In 2014, Stadler Rail announced the formation of a joint venture with Azerbaijan-based company International Railway Distribution LLC to manufacture rolling stock in the nation. One month prior, Stadler had received a SFr120 million contract to produce 30 sleeper and dining cars. Rolling stock originally intended for Russia has also been resold to Azerbaijan and neighboring Georgia.


British Rail Class 745. Greater Anglia's 745010 'FLIRT' arrives into Colchester working a Liverpool Street - Norwich service.

(SavageKieran, CC BY-SA 4.0 <>, via Wikimedia Commons)


Stadler Rail had traditionally avoided major involvement with the British railway customer base, which it has claimed was due to the unfavorable complexity of the regulatory environment. However, in 2017, management decided to embark on a decisive push into Britain, both to acquire market share amongst its rail operators and to establish new manufacturing and servicing facilities. It quickly secured a £610 million order from Abellio Greater Anglia for its FLIRT family, leading to 378 vehicles conforming to the UK's restrictive loading gauge that were built in Bussnang. Further orders in the UK market have included Glasgow Subway's order for 17 underground trains, operating via an automated driverless system, it is a first for Stadler. Another major order came from Merseytravel for bespoke electric trains for Liverpool's Merseyrail commuter rail system.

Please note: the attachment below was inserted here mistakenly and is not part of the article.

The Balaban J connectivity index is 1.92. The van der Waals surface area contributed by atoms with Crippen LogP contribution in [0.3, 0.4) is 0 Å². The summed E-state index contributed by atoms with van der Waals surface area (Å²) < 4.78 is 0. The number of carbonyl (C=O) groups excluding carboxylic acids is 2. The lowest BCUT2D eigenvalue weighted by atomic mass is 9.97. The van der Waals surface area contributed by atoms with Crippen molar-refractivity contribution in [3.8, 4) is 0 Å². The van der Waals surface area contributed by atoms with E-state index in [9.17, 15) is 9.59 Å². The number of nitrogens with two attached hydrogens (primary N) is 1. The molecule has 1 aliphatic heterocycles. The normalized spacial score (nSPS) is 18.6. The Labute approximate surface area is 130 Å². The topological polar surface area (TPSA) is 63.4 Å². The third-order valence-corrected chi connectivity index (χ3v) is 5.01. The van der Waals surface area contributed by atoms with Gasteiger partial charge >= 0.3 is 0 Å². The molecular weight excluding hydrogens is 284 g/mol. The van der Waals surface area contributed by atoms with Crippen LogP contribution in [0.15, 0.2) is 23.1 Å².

In April 2019, Stadler Rail was listed on the SIX Swiss Exchange, reducing Spuhler's stake in the company to 40%. Prior to the listing, Spuhler had owned 80% of the business's share capital, while RAG-Stiftung (DE) held a further 10%, and the remaining 10% was divided amongst several senior employees at the firm.